Yes, I know legal code is rarely common sense and that the language of Title V is problematic. But can we make sense? Does it make sense that only 20% of those qualified to teach full-time at a community college are deemed good enough for full-time employment? And what are the effects of this condition on students? (Not good, according to City College student Ryan Rising). Perhaps what we can do to resist is unclear, but we should at least do something, even if it is as modest as the proposed changes to the contract.

Adjunctification is inherently unjust. Make no mistake, we’re not talking about an appropriate use of a few faculty, retirees or those who do not desire full-time employment as an academic, to address fluctuating enrollment, or some other need. We’re talking about the transformation of higher education faculty from full-time status to part-time status, a transformation that parallels the larger global shift to worker precarity described by Guy Standing. The adjunct is the precariat of higher education, on the edge of financial (in)security, serially unemployed, debt-ridden, hoping to get lucky. This may not describe every individual, but it is generally apt.

The proposed changes in contract language regarding adjuncts is a modest, local effort to address adjunctification and its pernicious effects on the “game” of higher education, effects which are detrimental to both the unlucky precariat adjunct and the tenure-track, not to mention the student. To see the proposed changes as somehow is to miss what’s happening right before your eyes. Adjunctification is how we will be/have been divided and conquered, especially if the Janus case turns out as expected. We need unity if we want to maintain the integrity of community college education. And we need a new vision of how to reverse adjunctificiation if the union is to remain strong after Janus.

Rainy Adjunct Action Day/NAWD at Mesa College 2018

In the interest of coordination with other protest events, our humble but serious Adjunct Action Day NAWD took place today. A last minute change was the accommodation of the national school walkout to protest gun violence in schools, which conflicted with our planned protest. We altered our start time to 10:20 from 10:00. Of course, we addressed gun violence. Also addressed, in several short speeches, including comments by, among others, me, Geoff, Jesus Gaytan, and one of our supportive board members, Peter Zschiesche, were taxing the richest to pay for free community college, appealing to the governor to increase adjunct office hour pay, the injustice being perpetrated on DACA students, and ending adjunctification by hiring all or most of the 87% adjunct faculty at Mesa College, a quick and efficient solution, into full-time positions, paid for by a tax on, you guessed it, the richest’s ill-gotten gains.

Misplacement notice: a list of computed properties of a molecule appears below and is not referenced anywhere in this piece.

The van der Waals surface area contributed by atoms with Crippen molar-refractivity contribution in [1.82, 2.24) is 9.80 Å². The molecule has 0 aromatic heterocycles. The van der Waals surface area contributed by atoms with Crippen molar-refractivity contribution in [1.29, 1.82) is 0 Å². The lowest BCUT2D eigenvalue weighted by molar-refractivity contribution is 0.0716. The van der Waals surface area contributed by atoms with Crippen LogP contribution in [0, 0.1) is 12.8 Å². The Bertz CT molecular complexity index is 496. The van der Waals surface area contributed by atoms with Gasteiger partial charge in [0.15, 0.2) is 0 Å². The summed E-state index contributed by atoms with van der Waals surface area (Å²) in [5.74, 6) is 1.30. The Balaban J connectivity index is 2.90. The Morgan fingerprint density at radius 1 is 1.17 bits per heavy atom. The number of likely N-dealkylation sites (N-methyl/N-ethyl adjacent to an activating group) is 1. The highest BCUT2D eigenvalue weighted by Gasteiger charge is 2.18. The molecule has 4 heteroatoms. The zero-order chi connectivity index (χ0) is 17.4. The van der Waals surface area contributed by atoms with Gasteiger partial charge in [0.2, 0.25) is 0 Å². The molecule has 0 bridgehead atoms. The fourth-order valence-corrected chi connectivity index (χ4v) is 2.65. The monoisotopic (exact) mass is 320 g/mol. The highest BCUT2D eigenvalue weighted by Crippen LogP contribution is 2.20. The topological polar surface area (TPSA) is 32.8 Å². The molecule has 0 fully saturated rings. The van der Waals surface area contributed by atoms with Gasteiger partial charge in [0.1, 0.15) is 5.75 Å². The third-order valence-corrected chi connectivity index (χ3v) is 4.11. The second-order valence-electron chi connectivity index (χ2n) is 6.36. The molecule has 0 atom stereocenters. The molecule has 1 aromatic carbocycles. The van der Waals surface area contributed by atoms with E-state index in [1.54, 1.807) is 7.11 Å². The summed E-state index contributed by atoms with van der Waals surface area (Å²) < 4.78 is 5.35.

In my brief time at the mic, I asked why it’s acceptable for employees at community colleges to work a career (18 years, so far, in my case) with part-time status, when this is still frowned upon in most other areas of employment. Yes, I know the neoliberal agenda is unfolding, full speed ahead, and the gig economy is growing by leaps and bounds. But I protest, nevertheless.

Here, on a rainy day in San Diego, Geoff Johnson is introducing our speakers.

I know there is no rain in the picture. But, a rainy day it was, in the desert.

We did have a heckler, bag full of alternative facts, who kept trying to hijack our comments by asking, trying to talk over the responses, why rich people should be taxed or should have to pay for things for other people, like it was an undue burden on them. My answer was, “because they have all the money!” He offered choice alternative facts on gun control and on undocumented people as well. Although offered “better” facts, he rejected them and insisted that, for instance, background checks for gun purchases were already extraordinarily rigorous. He had other “facts,” all of which were shot down.

My comments did not bother him until I openly pondered, akin to the petition, which we touted also,  to have free community college paid for by a dedicated estate tax on property valued at $3.5 million put on the people’s ballot in California, why not have a ballot measure to hire long-time adjuncts into full-time positions paid for in a similar way with some kind of tax on billionaires? It was this inquiry that got him started on the “why should rich people pay for anything?” line. He sparred a little bit with every speaker.

And so there you have it, short but sweet.

Resist!

Peace, Love, and worker solidarity!

Protect Adjunct Jobs and Working Conditions: Tell the Governor to Spend Money on Adjuncts, Not an Online College